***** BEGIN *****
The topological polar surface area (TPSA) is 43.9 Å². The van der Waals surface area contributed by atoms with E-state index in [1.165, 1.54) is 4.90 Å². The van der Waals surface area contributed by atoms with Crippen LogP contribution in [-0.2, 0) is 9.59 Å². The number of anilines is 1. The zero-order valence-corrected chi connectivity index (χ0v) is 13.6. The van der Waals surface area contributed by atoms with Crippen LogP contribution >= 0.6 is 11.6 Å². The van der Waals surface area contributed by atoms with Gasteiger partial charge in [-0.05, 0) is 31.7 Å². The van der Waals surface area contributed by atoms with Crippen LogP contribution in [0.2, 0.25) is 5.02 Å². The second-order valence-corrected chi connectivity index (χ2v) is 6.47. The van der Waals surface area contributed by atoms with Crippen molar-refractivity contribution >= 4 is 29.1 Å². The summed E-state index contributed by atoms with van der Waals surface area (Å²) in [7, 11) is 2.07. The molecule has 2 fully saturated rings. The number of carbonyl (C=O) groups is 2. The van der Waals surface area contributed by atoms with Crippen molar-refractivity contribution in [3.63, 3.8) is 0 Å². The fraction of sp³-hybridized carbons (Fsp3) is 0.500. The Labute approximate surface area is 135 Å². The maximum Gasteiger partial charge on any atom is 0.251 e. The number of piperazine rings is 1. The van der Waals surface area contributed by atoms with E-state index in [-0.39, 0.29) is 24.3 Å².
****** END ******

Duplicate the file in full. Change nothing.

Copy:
The topological polar surface area (TPSA) is 43.9 Å². The van der Waals surface area contributed by atoms with E-state index in [1.165, 1.54) is 4.90 Å². The van der Waals surface area contributed by atoms with Crippen LogP contribution in [-0.2, 0) is 9.59 Å². The number of anilines is 1. The zero-order valence-corrected chi connectivity index (χ0v) is 13.6. The van der Waals surface area contributed by atoms with Crippen LogP contribution >= 0.6 is 11.6 Å². The van der Waals surface area contributed by atoms with Gasteiger partial charge in [-0.05, 0) is 31.7 Å². The van der Waals surface area contributed by atoms with Crippen LogP contribution in [0.2, 0.25) is 5.02 Å². The second-order valence-corrected chi connectivity index (χ2v) is 6.47. The van der Waals surface area contributed by atoms with Crippen molar-refractivity contribution >= 4 is 29.1 Å². The summed E-state index contributed by atoms with van der Waals surface area (Å²) in [7, 11) is 2.07. The molecule has 2 fully saturated rings. The number of carbonyl (C=O) groups is 2. The van der Waals surface area contributed by atoms with Crippen molar-refractivity contribution in [3.63, 3.8) is 0 Å². The fraction of sp³-hybridized carbons (Fsp3) is 0.500. The Labute approximate surface area is 135 Å². The maximum Gasteiger partial charge on any atom is 0.251 e. The number of piperazine rings is 1. The van der Waals surface area contributed by atoms with E-state index in [-0.39, 0.29) is 24.3 Å².